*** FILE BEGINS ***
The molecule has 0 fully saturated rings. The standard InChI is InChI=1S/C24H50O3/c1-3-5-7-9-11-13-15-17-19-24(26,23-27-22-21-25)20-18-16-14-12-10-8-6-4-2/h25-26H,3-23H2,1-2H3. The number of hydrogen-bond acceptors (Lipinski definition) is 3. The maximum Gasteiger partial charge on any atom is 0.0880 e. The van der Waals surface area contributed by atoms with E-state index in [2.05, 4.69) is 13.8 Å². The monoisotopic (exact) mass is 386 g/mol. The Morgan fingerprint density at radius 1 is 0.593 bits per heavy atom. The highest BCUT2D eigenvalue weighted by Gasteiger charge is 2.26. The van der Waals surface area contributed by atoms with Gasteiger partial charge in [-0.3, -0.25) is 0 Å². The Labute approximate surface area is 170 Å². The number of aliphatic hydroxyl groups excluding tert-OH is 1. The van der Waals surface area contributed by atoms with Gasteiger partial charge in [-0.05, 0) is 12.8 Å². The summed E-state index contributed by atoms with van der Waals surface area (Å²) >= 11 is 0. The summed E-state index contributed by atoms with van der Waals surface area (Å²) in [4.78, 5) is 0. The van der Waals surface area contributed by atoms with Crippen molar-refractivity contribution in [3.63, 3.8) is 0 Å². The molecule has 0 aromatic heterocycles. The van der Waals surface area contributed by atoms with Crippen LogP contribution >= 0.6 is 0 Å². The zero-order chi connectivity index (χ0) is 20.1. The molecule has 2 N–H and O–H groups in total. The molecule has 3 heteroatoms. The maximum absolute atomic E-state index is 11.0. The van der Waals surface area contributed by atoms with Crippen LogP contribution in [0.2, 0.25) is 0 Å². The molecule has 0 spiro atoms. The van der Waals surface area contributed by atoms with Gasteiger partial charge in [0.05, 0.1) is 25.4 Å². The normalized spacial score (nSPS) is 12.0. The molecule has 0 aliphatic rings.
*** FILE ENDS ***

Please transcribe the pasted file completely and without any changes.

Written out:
The molecule has 0 fully saturated rings. The standard InChI is InChI=1S/C24H50O3/c1-3-5-7-9-11-13-15-17-19-24(26,23-27-22-21-25)20-18-16-14-12-10-8-6-4-2/h25-26H,3-23H2,1-2H3. The number of hydrogen-bond acceptors (Lipinski definition) is 3. The maximum Gasteiger partial charge on any atom is 0.0880 e. The van der Waals surface area contributed by atoms with E-state index in [2.05, 4.69) is 13.8 Å². The monoisotopic (exact) mass is 386 g/mol. The Morgan fingerprint density at radius 1 is 0.593 bits per heavy atom. The highest BCUT2D eigenvalue weighted by Gasteiger charge is 2.26. The van der Waals surface area contributed by atoms with Gasteiger partial charge in [-0.3, -0.25) is 0 Å². The Labute approximate surface area is 170 Å². The number of aliphatic hydroxyl groups excluding tert-OH is 1. The van der Waals surface area contributed by atoms with Gasteiger partial charge in [-0.05, 0) is 12.8 Å². The summed E-state index contributed by atoms with van der Waals surface area (Å²) >= 11 is 0. The summed E-state index contributed by atoms with van der Waals surface area (Å²) in [4.78, 5) is 0. The van der Waals surface area contributed by atoms with Crippen molar-refractivity contribution in [3.63, 3.8) is 0 Å². The molecule has 0 aromatic heterocycles. The van der Waals surface area contributed by atoms with Crippen LogP contribution >= 0.6 is 0 Å². The zero-order chi connectivity index (χ0) is 20.1. The molecule has 2 N–H and O–H groups in total. The molecule has 3 heteroatoms. The maximum absolute atomic E-state index is 11.0. The van der Waals surface area contributed by atoms with Crippen LogP contribution in [0.2, 0.25) is 0 Å². The molecule has 0 spiro atoms. The van der Waals surface area contributed by atoms with Gasteiger partial charge in [0.05, 0.1) is 25.4 Å². The normalized spacial score (nSPS) is 12.0. The molecule has 0 aliphatic rings.